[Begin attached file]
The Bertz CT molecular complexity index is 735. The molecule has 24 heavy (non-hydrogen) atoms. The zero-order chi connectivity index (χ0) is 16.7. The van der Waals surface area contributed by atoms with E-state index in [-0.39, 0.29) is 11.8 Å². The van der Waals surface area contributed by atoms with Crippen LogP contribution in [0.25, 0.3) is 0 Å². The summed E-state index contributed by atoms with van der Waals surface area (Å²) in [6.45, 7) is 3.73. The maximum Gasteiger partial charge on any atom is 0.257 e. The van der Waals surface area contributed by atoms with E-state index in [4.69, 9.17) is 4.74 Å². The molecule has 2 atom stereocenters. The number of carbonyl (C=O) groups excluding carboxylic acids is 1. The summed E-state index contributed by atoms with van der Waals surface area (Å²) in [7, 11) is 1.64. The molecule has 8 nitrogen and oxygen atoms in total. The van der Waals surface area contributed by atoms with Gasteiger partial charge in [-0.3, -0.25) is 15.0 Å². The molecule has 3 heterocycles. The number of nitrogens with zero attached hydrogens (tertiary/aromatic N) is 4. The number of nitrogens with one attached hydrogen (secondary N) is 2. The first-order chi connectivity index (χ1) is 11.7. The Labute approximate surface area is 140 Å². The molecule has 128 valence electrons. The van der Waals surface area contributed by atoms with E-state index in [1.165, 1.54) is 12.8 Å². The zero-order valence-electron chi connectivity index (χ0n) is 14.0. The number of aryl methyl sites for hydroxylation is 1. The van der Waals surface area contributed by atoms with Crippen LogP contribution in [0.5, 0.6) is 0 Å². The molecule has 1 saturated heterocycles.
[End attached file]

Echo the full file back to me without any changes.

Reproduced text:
The Bertz CT molecular complexity index is 735. The molecule has 24 heavy (non-hydrogen) atoms. The zero-order chi connectivity index (χ0) is 16.7. The van der Waals surface area contributed by atoms with E-state index in [-0.39, 0.29) is 11.8 Å². The van der Waals surface area contributed by atoms with Crippen LogP contribution in [0.25, 0.3) is 0 Å². The summed E-state index contributed by atoms with van der Waals surface area (Å²) in [6.45, 7) is 3.73. The maximum Gasteiger partial charge on any atom is 0.257 e. The van der Waals surface area contributed by atoms with E-state index in [4.69, 9.17) is 4.74 Å². The molecule has 2 atom stereocenters. The number of carbonyl (C=O) groups excluding carboxylic acids is 1. The summed E-state index contributed by atoms with van der Waals surface area (Å²) in [7, 11) is 1.64. The molecule has 8 nitrogen and oxygen atoms in total. The van der Waals surface area contributed by atoms with Gasteiger partial charge in [-0.3, -0.25) is 15.0 Å². The molecule has 3 heterocycles. The number of nitrogens with zero attached hydrogens (tertiary/aromatic N) is 4. The number of nitrogens with one attached hydrogen (secondary N) is 2. The first-order chi connectivity index (χ1) is 11.7. The Labute approximate surface area is 140 Å². The molecule has 128 valence electrons. The van der Waals surface area contributed by atoms with E-state index in [1.165, 1.54) is 12.8 Å². The zero-order valence-electron chi connectivity index (χ0n) is 14.0. The number of aryl methyl sites for hydroxylation is 1. The van der Waals surface area contributed by atoms with Crippen LogP contribution in [0.5, 0.6) is 0 Å². The molecule has 1 saturated heterocycles.